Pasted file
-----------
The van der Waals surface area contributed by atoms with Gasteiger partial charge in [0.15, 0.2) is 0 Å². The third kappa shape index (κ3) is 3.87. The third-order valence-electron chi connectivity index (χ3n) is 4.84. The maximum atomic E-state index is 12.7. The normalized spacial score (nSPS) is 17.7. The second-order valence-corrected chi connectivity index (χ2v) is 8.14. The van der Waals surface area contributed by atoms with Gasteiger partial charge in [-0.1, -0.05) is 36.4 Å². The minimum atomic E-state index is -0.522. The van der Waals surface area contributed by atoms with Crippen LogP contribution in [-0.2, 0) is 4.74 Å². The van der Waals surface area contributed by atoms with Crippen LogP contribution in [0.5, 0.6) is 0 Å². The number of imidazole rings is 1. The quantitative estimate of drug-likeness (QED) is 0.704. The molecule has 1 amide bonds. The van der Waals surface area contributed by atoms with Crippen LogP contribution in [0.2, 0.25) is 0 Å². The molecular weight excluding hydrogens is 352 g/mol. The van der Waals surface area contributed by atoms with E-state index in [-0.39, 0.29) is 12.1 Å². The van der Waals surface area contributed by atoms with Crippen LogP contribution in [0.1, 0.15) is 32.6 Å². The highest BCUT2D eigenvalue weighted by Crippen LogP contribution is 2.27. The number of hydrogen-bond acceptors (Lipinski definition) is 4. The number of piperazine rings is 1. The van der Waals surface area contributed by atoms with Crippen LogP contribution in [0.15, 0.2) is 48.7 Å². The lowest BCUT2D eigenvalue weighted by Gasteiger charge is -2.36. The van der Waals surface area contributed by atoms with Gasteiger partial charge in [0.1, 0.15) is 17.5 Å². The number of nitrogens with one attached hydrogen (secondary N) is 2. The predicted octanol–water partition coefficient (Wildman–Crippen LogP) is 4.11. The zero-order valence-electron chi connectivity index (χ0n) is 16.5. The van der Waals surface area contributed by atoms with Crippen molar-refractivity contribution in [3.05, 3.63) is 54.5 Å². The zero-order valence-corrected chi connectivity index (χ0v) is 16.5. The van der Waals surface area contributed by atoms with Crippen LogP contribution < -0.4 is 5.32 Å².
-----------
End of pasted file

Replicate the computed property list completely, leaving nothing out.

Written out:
The van der Waals surface area contributed by atoms with Gasteiger partial charge in [0.15, 0.2) is 0 Å². The third kappa shape index (κ3) is 3.87. The third-order valence-electron chi connectivity index (χ3n) is 4.84. The maximum atomic E-state index is 12.7. The normalized spacial score (nSPS) is 17.7. The second-order valence-corrected chi connectivity index (χ2v) is 8.14. The van der Waals surface area contributed by atoms with Gasteiger partial charge in [-0.1, -0.05) is 36.4 Å². The minimum atomic E-state index is -0.522. The van der Waals surface area contributed by atoms with Crippen LogP contribution in [-0.2, 0) is 4.74 Å². The van der Waals surface area contributed by atoms with Crippen LogP contribution in [0.5, 0.6) is 0 Å². The number of imidazole rings is 1. The quantitative estimate of drug-likeness (QED) is 0.704. The molecule has 1 amide bonds. The van der Waals surface area contributed by atoms with Crippen LogP contribution in [0.2, 0.25) is 0 Å². The molecular weight excluding hydrogens is 352 g/mol. The van der Waals surface area contributed by atoms with E-state index in [-0.39, 0.29) is 12.1 Å². The van der Waals surface area contributed by atoms with Crippen LogP contribution in [0.1, 0.15) is 32.6 Å². The highest BCUT2D eigenvalue weighted by Crippen LogP contribution is 2.27. The number of hydrogen-bond acceptors (Lipinski definition) is 4. The number of piperazine rings is 1. The van der Waals surface area contributed by atoms with Crippen LogP contribution in [0.15, 0.2) is 48.7 Å². The lowest BCUT2D eigenvalue weighted by Gasteiger charge is -2.36. The van der Waals surface area contributed by atoms with Gasteiger partial charge in [0.1, 0.15) is 17.5 Å². The number of nitrogens with one attached hydrogen (secondary N) is 2. The predicted octanol–water partition coefficient (Wildman–Crippen LogP) is 4.11. The zero-order valence-electron chi connectivity index (χ0n) is 16.5. The van der Waals surface area contributed by atoms with Crippen molar-refractivity contribution in [3.05, 3.63) is 54.5 Å². The zero-order valence-corrected chi connectivity index (χ0v) is 16.5. The van der Waals surface area contributed by atoms with Crippen LogP contribution < -0.4 is 5.32 Å².